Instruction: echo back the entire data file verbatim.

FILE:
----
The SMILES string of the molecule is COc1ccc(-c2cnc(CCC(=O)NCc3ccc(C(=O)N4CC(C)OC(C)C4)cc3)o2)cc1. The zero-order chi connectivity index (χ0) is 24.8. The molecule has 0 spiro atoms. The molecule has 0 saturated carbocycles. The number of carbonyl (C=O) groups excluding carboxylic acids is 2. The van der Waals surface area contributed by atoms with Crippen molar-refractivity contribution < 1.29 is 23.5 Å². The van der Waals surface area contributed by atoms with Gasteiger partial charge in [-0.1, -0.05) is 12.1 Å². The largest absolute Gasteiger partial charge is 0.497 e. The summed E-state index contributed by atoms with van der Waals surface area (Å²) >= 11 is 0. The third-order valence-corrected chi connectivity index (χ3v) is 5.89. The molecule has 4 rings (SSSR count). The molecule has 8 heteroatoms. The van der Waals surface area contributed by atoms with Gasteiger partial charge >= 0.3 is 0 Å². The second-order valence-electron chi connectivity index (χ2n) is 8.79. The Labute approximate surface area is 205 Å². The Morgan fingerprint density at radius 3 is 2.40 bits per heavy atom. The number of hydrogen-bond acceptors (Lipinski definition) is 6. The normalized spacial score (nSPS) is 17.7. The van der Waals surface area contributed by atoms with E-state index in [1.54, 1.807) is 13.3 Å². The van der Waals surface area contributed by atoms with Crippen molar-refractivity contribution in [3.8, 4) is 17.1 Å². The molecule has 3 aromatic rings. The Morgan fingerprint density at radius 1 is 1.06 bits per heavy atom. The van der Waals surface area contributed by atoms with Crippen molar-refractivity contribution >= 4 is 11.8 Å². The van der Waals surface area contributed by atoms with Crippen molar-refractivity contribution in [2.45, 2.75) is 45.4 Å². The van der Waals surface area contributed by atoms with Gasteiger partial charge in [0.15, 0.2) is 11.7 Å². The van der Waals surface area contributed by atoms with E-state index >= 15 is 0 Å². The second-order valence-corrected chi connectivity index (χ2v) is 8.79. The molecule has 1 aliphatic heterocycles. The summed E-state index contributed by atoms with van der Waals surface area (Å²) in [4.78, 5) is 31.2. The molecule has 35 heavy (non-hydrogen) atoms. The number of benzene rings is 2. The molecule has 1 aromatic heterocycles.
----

The SMILES string of the molecule is COc1ccc(-c2cnc(CCC(=O)NCc3ccc(C(=O)N4CC(C)OC(C)C4)cc3)o2)cc1. The zero-order chi connectivity index (χ0) is 24.8. The molecule has 0 spiro atoms. The molecule has 0 saturated carbocycles. The number of carbonyl (C=O) groups excluding carboxylic acids is 2. The van der Waals surface area contributed by atoms with Crippen molar-refractivity contribution < 1.29 is 23.5 Å². The van der Waals surface area contributed by atoms with Gasteiger partial charge in [-0.1, -0.05) is 12.1 Å². The largest absolute Gasteiger partial charge is 0.497 e. The summed E-state index contributed by atoms with van der Waals surface area (Å²) >= 11 is 0. The third-order valence-corrected chi connectivity index (χ3v) is 5.89. The molecule has 4 rings (SSSR count). The molecule has 8 heteroatoms. The van der Waals surface area contributed by atoms with Gasteiger partial charge >= 0.3 is 0 Å². The second-order valence-electron chi connectivity index (χ2n) is 8.79. The Labute approximate surface area is 205 Å². The Morgan fingerprint density at radius 3 is 2.40 bits per heavy atom. The number of hydrogen-bond acceptors (Lipinski definition) is 6. The normalized spacial score (nSPS) is 17.7. The van der Waals surface area contributed by atoms with E-state index in [1.54, 1.807) is 13.3 Å². The van der Waals surface area contributed by atoms with Crippen molar-refractivity contribution in [3.8, 4) is 17.1 Å². The molecule has 3 aromatic rings. The Morgan fingerprint density at radius 1 is 1.06 bits per heavy atom. The van der Waals surface area contributed by atoms with Crippen molar-refractivity contribution >= 4 is 11.8 Å². The van der Waals surface area contributed by atoms with Crippen molar-refractivity contribution in [2.45, 2.75) is 45.4 Å². The van der Waals surface area contributed by atoms with Gasteiger partial charge in [0.15, 0.2) is 11.7 Å². The van der Waals surface area contributed by atoms with E-state index >= 15 is 0 Å². The second-order valence-corrected chi connectivity index (χ2v) is 8.79. The molecule has 1 aliphatic heterocycles. The summed E-state index contributed by atoms with van der Waals surface area (Å²) in [4.78, 5) is 31.2. The molecule has 35 heavy (non-hydrogen) atoms. The number of benzene rings is 2. The molecule has 1 aromatic heterocycles.